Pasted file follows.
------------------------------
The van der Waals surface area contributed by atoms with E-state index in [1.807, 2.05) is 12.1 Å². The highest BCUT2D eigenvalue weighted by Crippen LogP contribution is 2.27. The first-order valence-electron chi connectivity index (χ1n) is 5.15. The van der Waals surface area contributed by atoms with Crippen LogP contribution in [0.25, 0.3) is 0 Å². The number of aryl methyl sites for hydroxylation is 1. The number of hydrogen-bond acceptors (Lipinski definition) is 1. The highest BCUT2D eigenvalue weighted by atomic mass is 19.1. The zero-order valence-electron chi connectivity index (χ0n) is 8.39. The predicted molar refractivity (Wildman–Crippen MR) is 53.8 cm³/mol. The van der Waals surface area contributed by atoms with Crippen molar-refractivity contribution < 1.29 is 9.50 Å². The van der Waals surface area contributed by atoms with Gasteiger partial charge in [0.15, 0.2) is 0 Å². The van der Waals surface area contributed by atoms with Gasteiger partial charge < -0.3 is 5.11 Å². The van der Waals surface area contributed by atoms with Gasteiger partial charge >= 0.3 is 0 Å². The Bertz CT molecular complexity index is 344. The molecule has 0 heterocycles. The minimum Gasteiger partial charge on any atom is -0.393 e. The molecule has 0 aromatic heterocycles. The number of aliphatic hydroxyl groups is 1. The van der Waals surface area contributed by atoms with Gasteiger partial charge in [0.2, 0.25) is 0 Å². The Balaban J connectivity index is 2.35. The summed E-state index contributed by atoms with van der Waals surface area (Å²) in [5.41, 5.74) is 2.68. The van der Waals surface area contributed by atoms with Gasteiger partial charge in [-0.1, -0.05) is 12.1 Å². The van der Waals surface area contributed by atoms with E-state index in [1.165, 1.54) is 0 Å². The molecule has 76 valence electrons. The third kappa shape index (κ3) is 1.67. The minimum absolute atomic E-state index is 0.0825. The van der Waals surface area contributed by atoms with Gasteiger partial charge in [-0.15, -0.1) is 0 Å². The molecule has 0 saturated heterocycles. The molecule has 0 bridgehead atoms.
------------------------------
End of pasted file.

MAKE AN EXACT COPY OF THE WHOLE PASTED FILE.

The van der Waals surface area contributed by atoms with E-state index in [1.807, 2.05) is 12.1 Å². The highest BCUT2D eigenvalue weighted by Crippen LogP contribution is 2.27. The first-order valence-electron chi connectivity index (χ1n) is 5.15. The van der Waals surface area contributed by atoms with Crippen LogP contribution in [0.25, 0.3) is 0 Å². The number of aryl methyl sites for hydroxylation is 1. The number of hydrogen-bond acceptors (Lipinski definition) is 1. The highest BCUT2D eigenvalue weighted by atomic mass is 19.1. The zero-order valence-electron chi connectivity index (χ0n) is 8.39. The predicted molar refractivity (Wildman–Crippen MR) is 53.8 cm³/mol. The van der Waals surface area contributed by atoms with Crippen molar-refractivity contribution < 1.29 is 9.50 Å². The van der Waals surface area contributed by atoms with Gasteiger partial charge in [0.15, 0.2) is 0 Å². The van der Waals surface area contributed by atoms with Gasteiger partial charge < -0.3 is 5.11 Å². The van der Waals surface area contributed by atoms with Gasteiger partial charge >= 0.3 is 0 Å². The Bertz CT molecular complexity index is 344. The molecule has 0 heterocycles. The minimum Gasteiger partial charge on any atom is -0.393 e. The molecule has 0 aromatic heterocycles. The number of aliphatic hydroxyl groups is 1. The van der Waals surface area contributed by atoms with Gasteiger partial charge in [0.2, 0.25) is 0 Å². The Balaban J connectivity index is 2.35. The summed E-state index contributed by atoms with van der Waals surface area (Å²) in [5.41, 5.74) is 2.68. The van der Waals surface area contributed by atoms with Gasteiger partial charge in [-0.1, -0.05) is 12.1 Å². The van der Waals surface area contributed by atoms with E-state index in [1.165, 1.54) is 0 Å². The molecule has 76 valence electrons. The third kappa shape index (κ3) is 1.67. The minimum absolute atomic E-state index is 0.0825. The van der Waals surface area contributed by atoms with Gasteiger partial charge in [-0.15, -0.1) is 0 Å². The molecule has 0 saturated heterocycles. The molecule has 0 bridgehead atoms.